Both the film and the soundtrack were busts, but the pair decided to continue their collaboration. Over the next few years they met frequently at Bacharach’s studio in Santa Monica, after which Costello would take the music back to Dublin looking for lyrical inspiration. While Costello was enduring a creatively and commercial fallow period, Bacharach was experiencing something akin to a renaissance in the mid to late 1990s, as a new generation of artists—and, notably, one international man of mystery—hailed him as a hero. He was a handy touchstone when Gen Xers were hosting lounge parties and blaring Combustible Edison CDs over martinis, but he was a wholly unironic influence on a new wave of indie rock crooners and chamber pop auteurs like the Pernice Brothers, American Music Club, Jim O’Rourke, and the Divine Comedy. In addition to dominating the soundtrack to 1997’s My Best Friend’s Wedding (and finding a surprisingly deft interpreter in Ani DiFranco), he had a cameo in one of the biggest hits of that year, serenading Austin Powers on top of a double-decker bus rolling through Vegas.

To their credit, neither Bacharach nor Costello seems the least bit interested in re-creating the sound of the ’60s on Painted From Memory. They settle into the songs with an understanding that this style of pop music doesn’t have to be anchored to any one particular time or place. Especially during a decade defined by irony and distance, these songs are miraculously unself-conscious, even with their great orchestral swell and flugelhorn fanfares. Bacharach’s arrangements have an ease to them: Nothing is forced, everything is orderly, and every next note has already been foretold by the last one. Put that sensibility with a singer like Dusty Springfield or Dionne Warwick, and you’ll get some of the most durable and sophisticated pop songs imaginable.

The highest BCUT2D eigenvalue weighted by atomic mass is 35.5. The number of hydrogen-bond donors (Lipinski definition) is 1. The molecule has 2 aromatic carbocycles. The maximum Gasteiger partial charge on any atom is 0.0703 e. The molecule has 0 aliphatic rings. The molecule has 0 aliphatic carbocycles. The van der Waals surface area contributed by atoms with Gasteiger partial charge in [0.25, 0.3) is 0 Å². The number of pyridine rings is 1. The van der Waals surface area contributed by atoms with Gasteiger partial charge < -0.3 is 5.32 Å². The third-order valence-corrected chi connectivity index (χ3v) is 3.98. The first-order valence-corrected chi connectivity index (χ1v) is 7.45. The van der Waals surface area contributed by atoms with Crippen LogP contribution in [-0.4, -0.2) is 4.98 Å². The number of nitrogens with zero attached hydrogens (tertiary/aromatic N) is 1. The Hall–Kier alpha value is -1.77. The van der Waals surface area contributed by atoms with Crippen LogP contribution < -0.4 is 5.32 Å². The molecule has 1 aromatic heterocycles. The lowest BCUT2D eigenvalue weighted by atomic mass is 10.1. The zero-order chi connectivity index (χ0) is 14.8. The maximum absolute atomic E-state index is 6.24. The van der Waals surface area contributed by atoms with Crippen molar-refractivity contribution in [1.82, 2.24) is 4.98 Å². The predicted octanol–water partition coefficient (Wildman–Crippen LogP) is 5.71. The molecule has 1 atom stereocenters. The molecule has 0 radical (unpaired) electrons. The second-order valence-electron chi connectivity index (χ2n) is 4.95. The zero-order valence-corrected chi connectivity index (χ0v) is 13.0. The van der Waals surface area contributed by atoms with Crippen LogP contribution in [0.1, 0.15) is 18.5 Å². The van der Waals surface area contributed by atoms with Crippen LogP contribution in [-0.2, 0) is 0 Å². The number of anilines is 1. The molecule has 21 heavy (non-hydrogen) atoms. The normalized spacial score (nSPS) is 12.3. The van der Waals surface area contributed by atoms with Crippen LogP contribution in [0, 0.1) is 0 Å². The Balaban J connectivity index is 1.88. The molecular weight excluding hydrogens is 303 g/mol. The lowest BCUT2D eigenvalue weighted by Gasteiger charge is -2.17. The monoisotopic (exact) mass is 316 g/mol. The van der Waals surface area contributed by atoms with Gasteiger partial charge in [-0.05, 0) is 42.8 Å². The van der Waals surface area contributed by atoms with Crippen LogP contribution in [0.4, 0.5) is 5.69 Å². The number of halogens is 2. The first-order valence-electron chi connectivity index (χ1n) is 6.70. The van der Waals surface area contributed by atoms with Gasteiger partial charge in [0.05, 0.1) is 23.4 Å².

Put that sensibility with a singer like Costello, however, and you’ll get something very different. His voice is ragged, and his performances emphasize the work he’s putting into each phrase. You can hear him muster up his courage to ascend into a falsetto on “God Give Me Strength,” as though he senses a trap Bacharach has laid for him. And you can hear him laboring to control the drama of “What’s Her Name Today.” He probably wouldn’t argue with that criticism, if it even counts as criticism. He never backs down from the more demanding passages in these songs, and he even makes the strain in what he calls his “reckless and daredevil approach” sound intentional, which adds new dimensions to the self-deluding “I Still Have That Other Girl” and the beautifully delicate title track.

Costello isn’t the only voice on these songs. He’s joined by a chorus of women singing backup and adding commentary to cut his testimony. On “My Thief,” the music quietens so that Lisa Taylor can tell him to leave the room while she dresses, a small moment of domestic drama. A year after the release of Painted From Memory, these same songs were rearranged by the guitarist Bill Frisell, who recast them with different vocalists on The Sweetest Punch. On one of the finer reimaginings, Cassandra Wilson locates a very different set of stakes in “Painted From Memory,” her voice all smoke and sorrow as she makes microscopic adjustments to her delivery until she has to steel herself to deliver the last note.